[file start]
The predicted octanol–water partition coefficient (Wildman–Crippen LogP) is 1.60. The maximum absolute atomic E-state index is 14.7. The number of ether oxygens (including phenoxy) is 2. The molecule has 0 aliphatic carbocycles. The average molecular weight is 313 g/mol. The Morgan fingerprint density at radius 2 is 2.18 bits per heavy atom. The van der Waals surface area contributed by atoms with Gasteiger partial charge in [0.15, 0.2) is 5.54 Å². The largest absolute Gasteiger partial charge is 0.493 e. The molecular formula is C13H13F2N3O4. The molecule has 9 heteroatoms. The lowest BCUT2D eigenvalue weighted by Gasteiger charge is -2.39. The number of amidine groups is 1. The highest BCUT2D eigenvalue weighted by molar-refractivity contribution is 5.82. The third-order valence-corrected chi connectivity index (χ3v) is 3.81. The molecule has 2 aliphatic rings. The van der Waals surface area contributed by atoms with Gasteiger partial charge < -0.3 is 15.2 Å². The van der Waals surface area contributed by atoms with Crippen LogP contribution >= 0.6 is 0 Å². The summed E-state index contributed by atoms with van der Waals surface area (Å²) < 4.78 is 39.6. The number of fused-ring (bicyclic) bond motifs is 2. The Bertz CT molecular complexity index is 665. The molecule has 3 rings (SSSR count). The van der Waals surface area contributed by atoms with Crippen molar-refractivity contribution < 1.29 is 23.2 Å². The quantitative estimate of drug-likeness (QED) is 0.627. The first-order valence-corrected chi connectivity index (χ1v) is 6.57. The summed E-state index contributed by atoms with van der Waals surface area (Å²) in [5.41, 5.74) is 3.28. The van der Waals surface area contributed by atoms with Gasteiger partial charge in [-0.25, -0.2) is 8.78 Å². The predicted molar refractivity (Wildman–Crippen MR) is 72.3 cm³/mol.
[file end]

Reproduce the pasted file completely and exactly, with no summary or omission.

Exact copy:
The predicted octanol–water partition coefficient (Wildman–Crippen LogP) is 1.60. The maximum absolute atomic E-state index is 14.7. The number of ether oxygens (including phenoxy) is 2. The molecule has 0 aliphatic carbocycles. The average molecular weight is 313 g/mol. The Morgan fingerprint density at radius 2 is 2.18 bits per heavy atom. The van der Waals surface area contributed by atoms with Gasteiger partial charge in [0.15, 0.2) is 5.54 Å². The largest absolute Gasteiger partial charge is 0.493 e. The molecular formula is C13H13F2N3O4. The molecule has 9 heteroatoms. The lowest BCUT2D eigenvalue weighted by Gasteiger charge is -2.39. The number of amidine groups is 1. The highest BCUT2D eigenvalue weighted by molar-refractivity contribution is 5.82. The third-order valence-corrected chi connectivity index (χ3v) is 3.81. The molecule has 2 aliphatic rings. The van der Waals surface area contributed by atoms with Gasteiger partial charge < -0.3 is 15.2 Å². The van der Waals surface area contributed by atoms with Crippen LogP contribution >= 0.6 is 0 Å². The summed E-state index contributed by atoms with van der Waals surface area (Å²) < 4.78 is 39.6. The number of fused-ring (bicyclic) bond motifs is 2. The Bertz CT molecular complexity index is 665. The molecule has 3 rings (SSSR count). The van der Waals surface area contributed by atoms with Crippen molar-refractivity contribution < 1.29 is 23.2 Å². The quantitative estimate of drug-likeness (QED) is 0.627. The first-order valence-corrected chi connectivity index (χ1v) is 6.57. The summed E-state index contributed by atoms with van der Waals surface area (Å²) in [5.41, 5.74) is 3.28. The van der Waals surface area contributed by atoms with Gasteiger partial charge in [-0.25, -0.2) is 8.78 Å². The predicted molar refractivity (Wildman–Crippen MR) is 72.3 cm³/mol.